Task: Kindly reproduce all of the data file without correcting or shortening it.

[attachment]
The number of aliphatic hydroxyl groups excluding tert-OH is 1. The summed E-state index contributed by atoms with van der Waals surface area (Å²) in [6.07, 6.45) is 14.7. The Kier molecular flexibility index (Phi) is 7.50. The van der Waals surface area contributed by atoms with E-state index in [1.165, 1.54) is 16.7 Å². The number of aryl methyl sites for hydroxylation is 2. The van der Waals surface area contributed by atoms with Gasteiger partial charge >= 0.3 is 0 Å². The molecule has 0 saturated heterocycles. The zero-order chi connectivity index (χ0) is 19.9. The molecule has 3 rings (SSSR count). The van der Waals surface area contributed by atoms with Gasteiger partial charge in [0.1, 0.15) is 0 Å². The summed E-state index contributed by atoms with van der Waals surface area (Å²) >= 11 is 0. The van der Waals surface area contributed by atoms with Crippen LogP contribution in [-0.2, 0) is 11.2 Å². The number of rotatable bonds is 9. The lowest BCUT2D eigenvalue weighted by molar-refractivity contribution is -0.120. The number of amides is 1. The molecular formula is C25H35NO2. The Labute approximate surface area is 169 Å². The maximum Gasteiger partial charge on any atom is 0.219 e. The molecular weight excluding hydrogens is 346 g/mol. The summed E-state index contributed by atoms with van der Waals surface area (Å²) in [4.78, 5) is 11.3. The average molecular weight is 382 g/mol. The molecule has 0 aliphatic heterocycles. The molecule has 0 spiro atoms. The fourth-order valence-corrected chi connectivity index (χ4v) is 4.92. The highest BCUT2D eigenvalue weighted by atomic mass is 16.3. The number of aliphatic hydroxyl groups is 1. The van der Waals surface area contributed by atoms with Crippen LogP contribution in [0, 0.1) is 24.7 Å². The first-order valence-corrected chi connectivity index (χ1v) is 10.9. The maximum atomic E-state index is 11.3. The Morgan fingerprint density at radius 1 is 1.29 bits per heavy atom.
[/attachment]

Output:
The number of aliphatic hydroxyl groups excluding tert-OH is 1. The summed E-state index contributed by atoms with van der Waals surface area (Å²) in [6.07, 6.45) is 14.7. The Kier molecular flexibility index (Phi) is 7.50. The van der Waals surface area contributed by atoms with E-state index in [1.165, 1.54) is 16.7 Å². The number of aryl methyl sites for hydroxylation is 2. The van der Waals surface area contributed by atoms with Gasteiger partial charge >= 0.3 is 0 Å². The molecule has 0 saturated heterocycles. The zero-order chi connectivity index (χ0) is 19.9. The molecule has 3 rings (SSSR count). The van der Waals surface area contributed by atoms with Gasteiger partial charge in [0.1, 0.15) is 0 Å². The summed E-state index contributed by atoms with van der Waals surface area (Å²) >= 11 is 0. The van der Waals surface area contributed by atoms with Crippen LogP contribution in [-0.2, 0) is 11.2 Å². The number of rotatable bonds is 9. The lowest BCUT2D eigenvalue weighted by molar-refractivity contribution is -0.120. The number of amides is 1. The molecular formula is C25H35NO2. The Labute approximate surface area is 169 Å². The maximum Gasteiger partial charge on any atom is 0.219 e. The molecular weight excluding hydrogens is 346 g/mol. The summed E-state index contributed by atoms with van der Waals surface area (Å²) in [4.78, 5) is 11.3. The average molecular weight is 382 g/mol. The molecule has 0 aliphatic heterocycles. The molecule has 0 spiro atoms. The fourth-order valence-corrected chi connectivity index (χ4v) is 4.92. The highest BCUT2D eigenvalue weighted by atomic mass is 16.3. The number of aliphatic hydroxyl groups is 1. The van der Waals surface area contributed by atoms with Crippen LogP contribution in [0, 0.1) is 24.7 Å². The first-order valence-corrected chi connectivity index (χ1v) is 10.9. The maximum atomic E-state index is 11.3. The Morgan fingerprint density at radius 1 is 1.29 bits per heavy atom.